Superbug Resistant To 26 Antibiotics Is Sparking Important Conversations About Treatment

What can we do to be safer?

Most of us have experienced the "magic" of antibiotics. We have some bug or infection, take the antibiotics, and poof! Soon we are all better. While it seems like the power of antibiotics is timeless, we shouldn't get attached to our treatments so fast. 

Over time, scientists have seen bugs evolve to be antibiotic resistant, making antibiotics less effective. One of the more shocking instances of this happening was when a 70-year-old woman from Nevada died from a superbug, or a carbapenem-resistant Enterobacteriaceae (CRE) called "Klebsiella pneumonia." The woman had previously been hospitalized in India several times before going to a hospital in Reno in August of 2016. She passed away the following month due to sepsis and multiple organ failure, and her death was recorded in the Morbidity and Mortality Weekly Report, published by the Centers for Disease Control and Prevention (CDC).


She had a superbug that was resistant to all 26 antibiotics available in the United States.

STAT points out that though a case like this in the U.S. is very rare, this isn't the first time someone has been infected by pan-resistant bacteria (a bacteria resistant to all available antibiotics). The CDC estimates that approximately 23,000 people die every year from multi-drug-resistant infections.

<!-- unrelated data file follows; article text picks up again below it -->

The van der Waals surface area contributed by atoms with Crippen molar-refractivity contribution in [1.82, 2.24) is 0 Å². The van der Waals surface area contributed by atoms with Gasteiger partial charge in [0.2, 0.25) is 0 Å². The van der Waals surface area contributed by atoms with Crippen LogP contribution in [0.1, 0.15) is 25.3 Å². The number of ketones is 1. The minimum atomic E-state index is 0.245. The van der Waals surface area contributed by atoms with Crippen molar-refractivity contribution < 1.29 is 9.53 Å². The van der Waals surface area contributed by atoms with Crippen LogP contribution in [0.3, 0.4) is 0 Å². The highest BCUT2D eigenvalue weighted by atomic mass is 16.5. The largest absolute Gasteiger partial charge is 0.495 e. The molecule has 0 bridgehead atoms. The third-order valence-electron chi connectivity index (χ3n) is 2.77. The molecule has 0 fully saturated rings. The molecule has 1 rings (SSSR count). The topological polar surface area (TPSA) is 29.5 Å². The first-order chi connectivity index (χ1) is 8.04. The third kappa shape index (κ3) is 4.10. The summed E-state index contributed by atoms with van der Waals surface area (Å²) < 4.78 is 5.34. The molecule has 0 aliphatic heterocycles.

What separates the Nevada case from the rest, is that the woman's bug was discovered early enough that all of the different antibiotic treatment possibilities could be looked at.

Her case has people asking many questions, including “What does this mean?” and “What do we do?”

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Dr. James Johnson, professor of infectious diseases medicine at the University of Minnesota, told NPR that antibiotics need to be used more wisely in animals and humans so resistance is reduced. This is especially important for new drugs in development. "We do have some new drugs coming along, so there's hope," he explained, "but we have to use them selectively, not willy-nilly."

Many are also citing the importance of asking patients' travel history when they are admitted for care to get a better understanding of their situation and to be alert for resistant bacteria — especially if patients have travelled to countries where resistant bacteria is more common. It is also important in cases where patients need to be quarantined.

Fortunately, action is being taken to make people safer. The Huffington Post reports that the World Health Organization launched a global action plan in November 2015 to raise awareness of antimicrobial resistance, and to invest in research to ensure the proper use of antimicrobial medicines. 

People can also educate themselves about antibiotics and superbugs.

There are still many misconceptions about antibiotics, and this is partly why campaigns like World Antibiotic Awareness Week exist. 

It is also important to realize that bacteria resistant to all antimicrobials, as with the Nevada case, are not very common. "Of the more than 250 carbapenem-resistant bacteria samples they have tested so far, 80 percent could be controlled with at least one aminoglycoside (another class of antibiotics) and 90 percent were susceptible to tigecycline, an antibiotic that is effective against drug-resistant bacteria," reports The Huffington Post.

Check out the video below to find out more about antibiotic resistance and how scientists are dealing with it:

Cover image via Pixus I Shutterstock

(H/T: Scientific American)


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